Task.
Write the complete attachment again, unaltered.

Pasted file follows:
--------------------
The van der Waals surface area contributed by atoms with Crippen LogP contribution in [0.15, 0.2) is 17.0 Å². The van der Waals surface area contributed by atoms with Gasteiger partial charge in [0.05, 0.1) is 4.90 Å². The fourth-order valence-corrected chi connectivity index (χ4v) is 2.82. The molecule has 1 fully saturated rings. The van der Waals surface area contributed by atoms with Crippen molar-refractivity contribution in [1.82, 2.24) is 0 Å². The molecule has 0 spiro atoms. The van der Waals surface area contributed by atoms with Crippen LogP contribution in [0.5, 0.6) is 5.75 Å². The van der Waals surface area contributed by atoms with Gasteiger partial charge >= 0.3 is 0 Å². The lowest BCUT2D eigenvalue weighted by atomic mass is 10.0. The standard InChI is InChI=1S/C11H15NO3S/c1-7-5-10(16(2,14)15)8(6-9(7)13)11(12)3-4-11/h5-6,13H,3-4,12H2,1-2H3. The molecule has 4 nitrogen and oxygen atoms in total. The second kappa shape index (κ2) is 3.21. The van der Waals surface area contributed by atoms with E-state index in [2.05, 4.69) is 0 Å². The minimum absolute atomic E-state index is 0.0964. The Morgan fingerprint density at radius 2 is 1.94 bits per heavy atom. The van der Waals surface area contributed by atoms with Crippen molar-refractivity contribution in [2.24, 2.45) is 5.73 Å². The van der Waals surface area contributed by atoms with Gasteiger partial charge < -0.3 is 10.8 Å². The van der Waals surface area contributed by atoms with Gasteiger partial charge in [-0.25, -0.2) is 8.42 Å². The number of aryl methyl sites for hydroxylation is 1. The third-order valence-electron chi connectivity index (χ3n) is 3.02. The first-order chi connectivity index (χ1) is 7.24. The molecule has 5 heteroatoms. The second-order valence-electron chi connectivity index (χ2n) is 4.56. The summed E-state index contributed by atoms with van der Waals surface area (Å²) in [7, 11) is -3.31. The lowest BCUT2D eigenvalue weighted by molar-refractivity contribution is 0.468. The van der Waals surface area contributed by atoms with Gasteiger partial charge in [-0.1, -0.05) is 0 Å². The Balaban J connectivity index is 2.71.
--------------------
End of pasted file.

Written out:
The van der Waals surface area contributed by atoms with Crippen LogP contribution in [0.15, 0.2) is 17.0 Å². The van der Waals surface area contributed by atoms with Gasteiger partial charge in [0.05, 0.1) is 4.90 Å². The fourth-order valence-corrected chi connectivity index (χ4v) is 2.82. The molecule has 1 fully saturated rings. The van der Waals surface area contributed by atoms with Crippen molar-refractivity contribution in [1.82, 2.24) is 0 Å². The molecule has 0 spiro atoms. The van der Waals surface area contributed by atoms with Crippen LogP contribution in [0.5, 0.6) is 5.75 Å². The van der Waals surface area contributed by atoms with Gasteiger partial charge >= 0.3 is 0 Å². The lowest BCUT2D eigenvalue weighted by atomic mass is 10.0. The standard InChI is InChI=1S/C11H15NO3S/c1-7-5-10(16(2,14)15)8(6-9(7)13)11(12)3-4-11/h5-6,13H,3-4,12H2,1-2H3. The molecule has 4 nitrogen and oxygen atoms in total. The second kappa shape index (κ2) is 3.21. The van der Waals surface area contributed by atoms with E-state index in [2.05, 4.69) is 0 Å². The minimum absolute atomic E-state index is 0.0964. The Morgan fingerprint density at radius 2 is 1.94 bits per heavy atom. The van der Waals surface area contributed by atoms with Crippen molar-refractivity contribution in [2.24, 2.45) is 5.73 Å². The van der Waals surface area contributed by atoms with Gasteiger partial charge < -0.3 is 10.8 Å². The van der Waals surface area contributed by atoms with Gasteiger partial charge in [-0.25, -0.2) is 8.42 Å². The number of aryl methyl sites for hydroxylation is 1. The third-order valence-electron chi connectivity index (χ3n) is 3.02. The first-order chi connectivity index (χ1) is 7.24. The molecule has 5 heteroatoms. The second-order valence-electron chi connectivity index (χ2n) is 4.56. The summed E-state index contributed by atoms with van der Waals surface area (Å²) in [7, 11) is -3.31. The lowest BCUT2D eigenvalue weighted by molar-refractivity contribution is 0.468. The van der Waals surface area contributed by atoms with Gasteiger partial charge in [-0.1, -0.05) is 0 Å². The Balaban J connectivity index is 2.71.